Feeds:
Posts
Comments

Archive for the ‘Sports’ Category

The America’s Cup is the oldest trophy in sports, dating back to 1851.   It pits the worlds best yachting teams with state of the art catamaran boats.  This year, the America’s Cup finals are being held in my backyard, being held in the beautiful San Francisco Bay Area from September 7 to September 21.

I was fortunate enough to spend a day on the bay and experience the America’s cup as a spectator with the best seat in the house.     (more…)

Read Full Post »

Here in August 2013, it feels like there is unprecedented promotion, clamor, and attention for the English Premier League in the US.  (more…)

Read Full Post »

After one of their best seasons in recent history which culminated in a surprising NBA playoff run and Western Conference semi-final appearance, the exciting times just keep on rolling for the Golden State Warriors, the San Francisco Bay Area’s NBA team.   (more…)

Read Full Post »

Usain Bolt’s Olympic achievements feel simply inconceivable.  His dominance continued with mind blowing victories this week in the London 2012 Olympics in the 100 meter and 200 meter races.   How astonishing were his victories?  The New York Times created a visual graphic of Bolt’s 100 meter feat in this digital interactive (titled One Race, Every Medalist Ever) comparing his result with all other medalists in the 100 meter race in the history of the Olympics.   It’s a 2:45 video- absolutely worth the time to watch. (more…)

Read Full Post »

In 2004, Franklin Foer penned a book titled How Soccer Explains the World, An Unlikely Theory of Globalization.   When I earlier wrote about my favorite books of the past decade, it earned honorable mention in the globalization category, so certainly a work I hold with high regard.

Foer spent six months traveling to the world’s soccer capitals trying to assess if the growing  internationalization of the game could help explain the rapid globalization of the world’s economy and lifestyle.   (more…)

Read Full Post »

Two recent and unrelated phenomenon are Foursquare and Vuvuzelas.  Foursquare is the preeminent geo-location service, (competing sites include Gowalla, Loopt, and Yelp) where users check in to locations such as restaurants, bars, parks or almost any type of establishment, in essence announcing to their friends on social network and media sites like Facebook and Twitter where they are at the moment. (more…)

Read Full Post »

Rafael Nadal won the 2010 Wimbledon today, a month after his 2010 French Open championship.  Nadal is certainly back, regaining top form after injuries derailed much of his 2009.  He now has 8 Grand Slam championships, surpassing John McEnroe and tying him with Ivan Lendl and Jimmy Connors in career grand slams.  And all of this by age 24.

With these consecutive titles, the discussion of how far can Nadal go is reigniting—a requisite inclusion in any article chronicling his Wimbledon championship (see Bruce Jenkins article, and Greg Garber’s article here).   With Nadal’s 8th Grand Slam championship, he’s now halfway to Federer’s total of 16.  It’s time to take a renewed look at his current and possible future performance compared to historical legends and update my posting last year about Nadal’s candidacy for GOAT. (more…)

Read Full Post »

The World Cup has completed its group play stage and has reached the exciting knockout quarterfinals.  The remaining teams are now battling for the title of World’s best, with only the razor’s edge of margin separating the very top teams.  The drama, excitement and pressure are all building and drawing in more and more fans around the world.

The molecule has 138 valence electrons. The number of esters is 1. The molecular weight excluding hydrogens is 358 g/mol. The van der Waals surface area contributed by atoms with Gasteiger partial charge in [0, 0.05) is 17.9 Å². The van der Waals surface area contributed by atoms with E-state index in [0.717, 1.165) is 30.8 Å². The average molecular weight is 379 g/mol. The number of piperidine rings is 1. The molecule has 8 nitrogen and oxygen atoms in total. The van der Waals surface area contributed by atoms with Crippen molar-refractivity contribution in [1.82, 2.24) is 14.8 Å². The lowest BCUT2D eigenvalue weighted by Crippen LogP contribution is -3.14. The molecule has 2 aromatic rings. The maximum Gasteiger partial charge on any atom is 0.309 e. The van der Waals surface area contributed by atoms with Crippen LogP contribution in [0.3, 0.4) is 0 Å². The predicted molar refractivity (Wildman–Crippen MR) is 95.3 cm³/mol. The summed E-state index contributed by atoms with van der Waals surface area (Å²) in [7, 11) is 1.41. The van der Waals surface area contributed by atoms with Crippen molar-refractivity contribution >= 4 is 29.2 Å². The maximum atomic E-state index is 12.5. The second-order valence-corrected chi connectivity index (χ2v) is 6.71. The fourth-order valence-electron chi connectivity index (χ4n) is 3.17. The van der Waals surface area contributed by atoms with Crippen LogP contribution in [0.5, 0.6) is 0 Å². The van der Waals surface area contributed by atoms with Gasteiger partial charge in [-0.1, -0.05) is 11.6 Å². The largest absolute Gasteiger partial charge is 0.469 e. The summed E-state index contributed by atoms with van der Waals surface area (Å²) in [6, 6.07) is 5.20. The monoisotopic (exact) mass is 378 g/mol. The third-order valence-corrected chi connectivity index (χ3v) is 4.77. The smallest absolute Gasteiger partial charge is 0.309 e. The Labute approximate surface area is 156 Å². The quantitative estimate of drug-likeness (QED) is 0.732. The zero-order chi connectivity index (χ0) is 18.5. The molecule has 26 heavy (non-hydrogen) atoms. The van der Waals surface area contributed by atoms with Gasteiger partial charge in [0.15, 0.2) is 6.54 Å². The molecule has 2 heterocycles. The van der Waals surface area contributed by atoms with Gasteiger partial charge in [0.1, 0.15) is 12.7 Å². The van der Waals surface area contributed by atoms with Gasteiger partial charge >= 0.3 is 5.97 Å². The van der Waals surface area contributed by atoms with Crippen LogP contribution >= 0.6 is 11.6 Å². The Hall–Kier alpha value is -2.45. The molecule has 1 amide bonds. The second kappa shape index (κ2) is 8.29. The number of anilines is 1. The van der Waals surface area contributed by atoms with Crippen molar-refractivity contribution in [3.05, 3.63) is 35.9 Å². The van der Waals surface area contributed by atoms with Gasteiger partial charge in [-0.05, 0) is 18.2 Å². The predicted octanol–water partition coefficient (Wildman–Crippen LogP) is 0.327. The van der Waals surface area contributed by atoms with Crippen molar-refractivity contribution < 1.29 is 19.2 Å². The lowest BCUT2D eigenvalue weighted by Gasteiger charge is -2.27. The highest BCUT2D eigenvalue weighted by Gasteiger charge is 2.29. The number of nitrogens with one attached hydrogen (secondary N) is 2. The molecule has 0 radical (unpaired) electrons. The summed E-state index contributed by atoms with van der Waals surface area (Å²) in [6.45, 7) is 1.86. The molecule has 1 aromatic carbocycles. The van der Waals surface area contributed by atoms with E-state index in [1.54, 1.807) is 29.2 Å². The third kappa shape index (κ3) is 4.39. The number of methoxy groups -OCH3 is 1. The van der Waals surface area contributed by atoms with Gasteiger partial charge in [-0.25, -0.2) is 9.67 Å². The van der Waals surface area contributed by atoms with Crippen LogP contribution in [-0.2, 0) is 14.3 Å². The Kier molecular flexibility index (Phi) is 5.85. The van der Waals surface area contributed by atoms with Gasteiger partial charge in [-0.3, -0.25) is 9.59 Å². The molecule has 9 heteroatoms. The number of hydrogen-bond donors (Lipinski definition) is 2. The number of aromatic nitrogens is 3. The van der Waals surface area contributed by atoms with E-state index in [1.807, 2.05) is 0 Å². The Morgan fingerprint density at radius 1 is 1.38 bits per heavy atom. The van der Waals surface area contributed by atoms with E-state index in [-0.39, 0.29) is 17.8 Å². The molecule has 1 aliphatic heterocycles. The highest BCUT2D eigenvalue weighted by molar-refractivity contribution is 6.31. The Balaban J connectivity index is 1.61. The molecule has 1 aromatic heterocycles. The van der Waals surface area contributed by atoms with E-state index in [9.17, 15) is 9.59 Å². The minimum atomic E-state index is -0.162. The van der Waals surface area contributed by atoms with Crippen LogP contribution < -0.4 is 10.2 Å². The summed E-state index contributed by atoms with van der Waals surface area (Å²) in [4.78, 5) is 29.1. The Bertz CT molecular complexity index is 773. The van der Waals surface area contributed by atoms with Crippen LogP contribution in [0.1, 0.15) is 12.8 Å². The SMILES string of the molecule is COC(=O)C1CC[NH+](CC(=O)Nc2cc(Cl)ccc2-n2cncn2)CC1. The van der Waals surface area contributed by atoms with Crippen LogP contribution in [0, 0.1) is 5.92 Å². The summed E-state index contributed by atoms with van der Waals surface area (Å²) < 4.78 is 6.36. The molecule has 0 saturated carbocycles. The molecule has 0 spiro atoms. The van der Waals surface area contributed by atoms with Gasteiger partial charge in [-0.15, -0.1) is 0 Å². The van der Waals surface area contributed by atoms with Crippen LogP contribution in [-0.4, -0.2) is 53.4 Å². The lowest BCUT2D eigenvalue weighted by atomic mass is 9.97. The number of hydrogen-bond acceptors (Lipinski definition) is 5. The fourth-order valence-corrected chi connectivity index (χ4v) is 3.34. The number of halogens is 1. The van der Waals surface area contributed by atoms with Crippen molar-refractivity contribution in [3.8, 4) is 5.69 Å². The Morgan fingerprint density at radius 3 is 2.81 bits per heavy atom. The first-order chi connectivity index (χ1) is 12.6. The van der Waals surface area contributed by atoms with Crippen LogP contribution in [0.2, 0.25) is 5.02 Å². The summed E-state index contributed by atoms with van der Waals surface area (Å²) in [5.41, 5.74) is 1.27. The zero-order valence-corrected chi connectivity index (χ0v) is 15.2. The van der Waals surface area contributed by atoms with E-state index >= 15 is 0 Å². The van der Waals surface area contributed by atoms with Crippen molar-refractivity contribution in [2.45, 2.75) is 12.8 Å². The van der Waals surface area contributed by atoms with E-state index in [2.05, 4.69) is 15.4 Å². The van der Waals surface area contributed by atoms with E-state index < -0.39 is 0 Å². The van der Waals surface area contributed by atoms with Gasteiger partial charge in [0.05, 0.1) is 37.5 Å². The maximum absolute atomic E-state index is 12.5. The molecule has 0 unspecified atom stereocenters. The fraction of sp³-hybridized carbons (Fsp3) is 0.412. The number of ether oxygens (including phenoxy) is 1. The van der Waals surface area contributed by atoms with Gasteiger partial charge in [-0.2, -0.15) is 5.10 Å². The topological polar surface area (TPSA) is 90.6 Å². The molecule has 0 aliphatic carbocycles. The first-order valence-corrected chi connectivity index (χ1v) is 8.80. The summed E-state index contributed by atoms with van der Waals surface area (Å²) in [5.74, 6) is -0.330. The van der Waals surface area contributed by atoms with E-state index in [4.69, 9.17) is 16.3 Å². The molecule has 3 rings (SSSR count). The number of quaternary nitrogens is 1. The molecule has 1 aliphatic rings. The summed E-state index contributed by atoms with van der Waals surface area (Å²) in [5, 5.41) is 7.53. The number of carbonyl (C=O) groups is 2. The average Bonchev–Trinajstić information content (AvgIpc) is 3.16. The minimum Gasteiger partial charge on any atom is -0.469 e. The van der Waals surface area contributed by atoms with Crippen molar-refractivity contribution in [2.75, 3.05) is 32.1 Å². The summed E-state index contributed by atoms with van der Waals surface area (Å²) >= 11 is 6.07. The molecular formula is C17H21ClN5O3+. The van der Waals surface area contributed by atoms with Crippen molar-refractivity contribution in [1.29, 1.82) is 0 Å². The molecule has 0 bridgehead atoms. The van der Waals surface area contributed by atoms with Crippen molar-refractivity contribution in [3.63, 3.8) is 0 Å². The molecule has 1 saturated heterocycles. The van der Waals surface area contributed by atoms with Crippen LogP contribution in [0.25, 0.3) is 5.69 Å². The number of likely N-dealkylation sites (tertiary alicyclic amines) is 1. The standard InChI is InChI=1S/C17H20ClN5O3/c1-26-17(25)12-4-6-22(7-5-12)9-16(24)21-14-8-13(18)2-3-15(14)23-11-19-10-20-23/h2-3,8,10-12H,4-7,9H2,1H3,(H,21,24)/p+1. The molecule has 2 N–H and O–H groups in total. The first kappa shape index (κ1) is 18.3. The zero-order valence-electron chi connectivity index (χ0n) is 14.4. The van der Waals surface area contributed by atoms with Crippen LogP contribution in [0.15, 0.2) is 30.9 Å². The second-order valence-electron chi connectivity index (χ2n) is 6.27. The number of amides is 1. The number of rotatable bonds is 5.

All of this excitement has me lamenting that I have not seen a World Cup event in person.  I’ve stated that my goal in 2014 will be to attend the World Cup in Brazil.   But as I think about attending the World Cup, I also ask myself which event would be better to attend:  the World Cup or the Olympics.  After all,  Brazil also hosts the 2016 Olympics.    To me the answer is clear:  the World Cup, and this article from sports journalist Peter King provides the justification better than I ever could.   (more…)

Read Full Post »

Yesterday, the 2010 World Cup in South Africa began.

2010-world-cup-logo

As I write this, I’m eagerly awaiting the US-England match later this morning.  Some are calling the match the most eagerly awaited match in the history of US soccer.     For me, the World Cup spectacle held every 4 years is one of the best of all sporting events; it combines fantastic skill, unbelievable passion and energy from the fans of the teams, globalization and a common them that people around the world can rally around, tradition and history that fans cling to, and opportunity for late game drama.   The 2002 run for the US team was one of my favorite sporting moments of the 2000’s, as I documented here.

As I think back to the last World Cup in 2006 and the current one in 2010, I also think about two Internet and social media companies—Yahoo! and Twitter. (more…)

Read Full Post »

The NCAA tournament continues this weekend with the Final Four, consisting of Butler, Michigan State, West Virginia, and Duke.   Butler is one of the real stories of this tournament- playing in the Final Four only six miles from their campus in Indianapolis.  The other angle to the Butler story is the presence of the so called Mid-Major in the Final Four.  Every year during the tournament, the talking heads discuss the Cinderella stories of teams like Northern Iowa, St. Mary’s and Cornell and then get into debates whether teams like Xavier, Butler, and Gonzaga are mid-majors or not. (more…)

Read Full Post »

Older Posts »

%d bloggers like this: